The clause further stipulates: "All claims must be made in writing and the Claimant's Arbitrator must be appointed withintwelve months of the date of final discharge otherwise the claim shall be deemed waived and absolutely barred".


William Dickinson & Co. Ltd. performed their charter party with the plaintiffs by chartering the motor vessel "Merak" under a charter party dated the 15th September, 1961, which was on the same terms and conditions as the original charter party (including clauses 10 and 32) except as to freight and a new clause No. 33 which provided: "Bills of lading for this cargo to be signed with reference TO charter party dated 21st April 1961 which is guaranteed to be the same as this charter party except as regards rate of freight, sub-charterers undertaking to pay freight in accordance with clause 1 of this charter".


In this way the owners of the "Merak" were called upon to perform William Dickinson & Co. Ltd.'s duty under the charter party of the 21st April, 1961.


Bills of lading were duly issued. The plaintiffs claim as indorsees of 13 bills dated in Walkom, Finland, the 24th October, 1961, signed by the Master of the "Merak".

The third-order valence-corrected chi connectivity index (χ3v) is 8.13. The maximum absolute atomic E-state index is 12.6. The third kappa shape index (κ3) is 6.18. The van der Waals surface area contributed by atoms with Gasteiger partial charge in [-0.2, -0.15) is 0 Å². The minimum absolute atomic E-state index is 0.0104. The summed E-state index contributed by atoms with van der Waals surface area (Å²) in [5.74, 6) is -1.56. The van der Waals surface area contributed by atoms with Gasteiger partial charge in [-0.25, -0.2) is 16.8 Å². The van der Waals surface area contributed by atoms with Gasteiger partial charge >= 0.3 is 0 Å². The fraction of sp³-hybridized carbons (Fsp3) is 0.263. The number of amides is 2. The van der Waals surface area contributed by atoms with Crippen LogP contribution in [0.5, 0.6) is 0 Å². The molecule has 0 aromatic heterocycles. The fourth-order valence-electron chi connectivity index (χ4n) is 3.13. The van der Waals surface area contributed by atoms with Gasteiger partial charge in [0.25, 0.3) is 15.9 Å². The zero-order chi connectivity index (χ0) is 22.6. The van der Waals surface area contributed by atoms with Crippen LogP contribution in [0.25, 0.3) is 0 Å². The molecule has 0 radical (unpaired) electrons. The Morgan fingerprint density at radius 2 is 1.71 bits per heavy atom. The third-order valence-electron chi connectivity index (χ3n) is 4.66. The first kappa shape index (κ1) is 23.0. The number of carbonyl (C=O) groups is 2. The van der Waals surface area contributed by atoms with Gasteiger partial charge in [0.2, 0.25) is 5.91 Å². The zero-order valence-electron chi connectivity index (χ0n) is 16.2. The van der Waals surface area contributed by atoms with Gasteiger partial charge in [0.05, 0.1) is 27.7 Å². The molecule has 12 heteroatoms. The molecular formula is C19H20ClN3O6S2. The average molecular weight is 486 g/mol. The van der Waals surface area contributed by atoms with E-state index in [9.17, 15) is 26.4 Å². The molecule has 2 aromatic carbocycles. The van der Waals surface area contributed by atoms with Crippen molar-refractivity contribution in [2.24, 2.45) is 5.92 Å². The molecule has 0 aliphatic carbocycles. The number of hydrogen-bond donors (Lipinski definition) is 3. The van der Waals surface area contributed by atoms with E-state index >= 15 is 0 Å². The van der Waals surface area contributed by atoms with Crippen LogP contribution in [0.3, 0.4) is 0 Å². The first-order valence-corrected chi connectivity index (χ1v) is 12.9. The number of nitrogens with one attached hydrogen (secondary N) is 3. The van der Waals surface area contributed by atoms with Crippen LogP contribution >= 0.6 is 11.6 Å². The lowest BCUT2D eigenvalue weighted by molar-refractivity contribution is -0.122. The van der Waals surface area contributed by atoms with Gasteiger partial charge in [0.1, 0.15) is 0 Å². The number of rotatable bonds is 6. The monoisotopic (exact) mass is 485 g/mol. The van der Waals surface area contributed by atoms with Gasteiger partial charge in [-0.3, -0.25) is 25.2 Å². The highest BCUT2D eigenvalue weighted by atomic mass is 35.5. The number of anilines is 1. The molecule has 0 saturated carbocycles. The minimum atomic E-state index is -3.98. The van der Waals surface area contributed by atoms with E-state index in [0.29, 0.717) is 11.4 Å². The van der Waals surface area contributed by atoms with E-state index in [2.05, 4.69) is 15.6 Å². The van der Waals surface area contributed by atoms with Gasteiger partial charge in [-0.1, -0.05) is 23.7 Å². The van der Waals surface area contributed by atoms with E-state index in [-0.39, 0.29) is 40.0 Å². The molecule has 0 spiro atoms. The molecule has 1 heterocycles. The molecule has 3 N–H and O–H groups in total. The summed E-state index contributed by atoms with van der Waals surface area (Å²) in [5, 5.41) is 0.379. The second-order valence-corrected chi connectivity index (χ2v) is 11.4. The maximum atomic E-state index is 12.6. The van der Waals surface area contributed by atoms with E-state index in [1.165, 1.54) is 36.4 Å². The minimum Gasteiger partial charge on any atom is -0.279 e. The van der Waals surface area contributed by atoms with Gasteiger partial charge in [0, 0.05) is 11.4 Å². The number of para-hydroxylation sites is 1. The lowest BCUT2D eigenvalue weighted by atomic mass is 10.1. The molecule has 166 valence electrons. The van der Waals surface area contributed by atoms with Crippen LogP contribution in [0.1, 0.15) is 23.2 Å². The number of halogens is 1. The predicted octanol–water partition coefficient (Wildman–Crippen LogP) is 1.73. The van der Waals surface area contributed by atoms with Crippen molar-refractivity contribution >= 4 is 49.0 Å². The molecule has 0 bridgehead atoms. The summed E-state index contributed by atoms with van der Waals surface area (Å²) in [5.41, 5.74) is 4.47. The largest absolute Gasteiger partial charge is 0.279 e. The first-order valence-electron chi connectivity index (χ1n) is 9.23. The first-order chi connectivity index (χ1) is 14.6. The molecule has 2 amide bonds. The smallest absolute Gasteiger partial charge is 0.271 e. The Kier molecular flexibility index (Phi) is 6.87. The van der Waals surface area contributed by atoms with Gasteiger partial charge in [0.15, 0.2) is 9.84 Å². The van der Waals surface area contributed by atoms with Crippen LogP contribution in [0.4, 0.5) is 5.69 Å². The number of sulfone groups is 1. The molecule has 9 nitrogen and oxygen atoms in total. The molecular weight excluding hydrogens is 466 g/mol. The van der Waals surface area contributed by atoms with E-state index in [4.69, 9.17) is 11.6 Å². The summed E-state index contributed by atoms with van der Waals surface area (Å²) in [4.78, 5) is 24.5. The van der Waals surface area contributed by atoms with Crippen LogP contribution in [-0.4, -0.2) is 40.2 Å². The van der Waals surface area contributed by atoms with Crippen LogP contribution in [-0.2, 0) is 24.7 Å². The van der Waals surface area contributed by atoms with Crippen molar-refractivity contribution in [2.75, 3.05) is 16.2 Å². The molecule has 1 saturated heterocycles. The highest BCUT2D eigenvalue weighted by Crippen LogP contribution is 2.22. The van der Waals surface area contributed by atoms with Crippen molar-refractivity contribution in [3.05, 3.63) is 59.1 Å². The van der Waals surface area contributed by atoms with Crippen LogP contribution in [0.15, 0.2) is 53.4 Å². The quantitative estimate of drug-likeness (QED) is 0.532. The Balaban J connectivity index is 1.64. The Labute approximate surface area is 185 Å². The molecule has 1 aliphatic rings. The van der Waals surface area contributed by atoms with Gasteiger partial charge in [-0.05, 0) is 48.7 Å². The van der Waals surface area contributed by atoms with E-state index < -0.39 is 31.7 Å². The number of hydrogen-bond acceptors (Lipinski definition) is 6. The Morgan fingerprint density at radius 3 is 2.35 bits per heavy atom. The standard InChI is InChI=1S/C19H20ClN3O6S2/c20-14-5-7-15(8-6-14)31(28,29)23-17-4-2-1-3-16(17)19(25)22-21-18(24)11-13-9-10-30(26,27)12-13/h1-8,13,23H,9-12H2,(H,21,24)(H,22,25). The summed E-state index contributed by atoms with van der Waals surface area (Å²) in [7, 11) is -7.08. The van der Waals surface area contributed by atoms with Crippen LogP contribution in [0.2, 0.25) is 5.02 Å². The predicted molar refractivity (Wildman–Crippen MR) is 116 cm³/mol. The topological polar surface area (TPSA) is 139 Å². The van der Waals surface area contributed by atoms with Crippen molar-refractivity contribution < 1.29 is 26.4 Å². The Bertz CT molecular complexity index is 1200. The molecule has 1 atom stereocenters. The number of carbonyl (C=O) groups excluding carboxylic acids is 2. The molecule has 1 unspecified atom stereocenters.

Each bill of lading states that the voyage is "as per charter dated the 21st April 1961" and provides that "All the terms, conditions, clauses and exceptions including clause 30 contained in the said charter party apply to this bill of lading and are deemed to be incorporated therein".


Clause 30 was clearly an error as that clause gives liberty to the ship-owners to substitute a vessel, if one were named, on due notice to the charterers and it would have no bearing once the ship had commenced loading.


Learned counsel for the appellants in a sustained and clear submission argued that the reference to clause 30 (which he conceded clearly was an error) left the whole clause in which it appeared inadequate to incorporate the arbitration clause (that is clause 32) into the bill of lading.


In my opinion if "including clause 30" is struck out the remaining clause is quite adequate and effective to make clause 32, the arbitration clause, in the charter party "deemed to beincorporated" into the bill of lading. Amongst the various clauses in the charter party which can be regarded as relevant to the bill of lading is clause 32, which in terms stipulates for arbitration "Any dispute arising out of this charter party or any bill of lading issued thereunder…."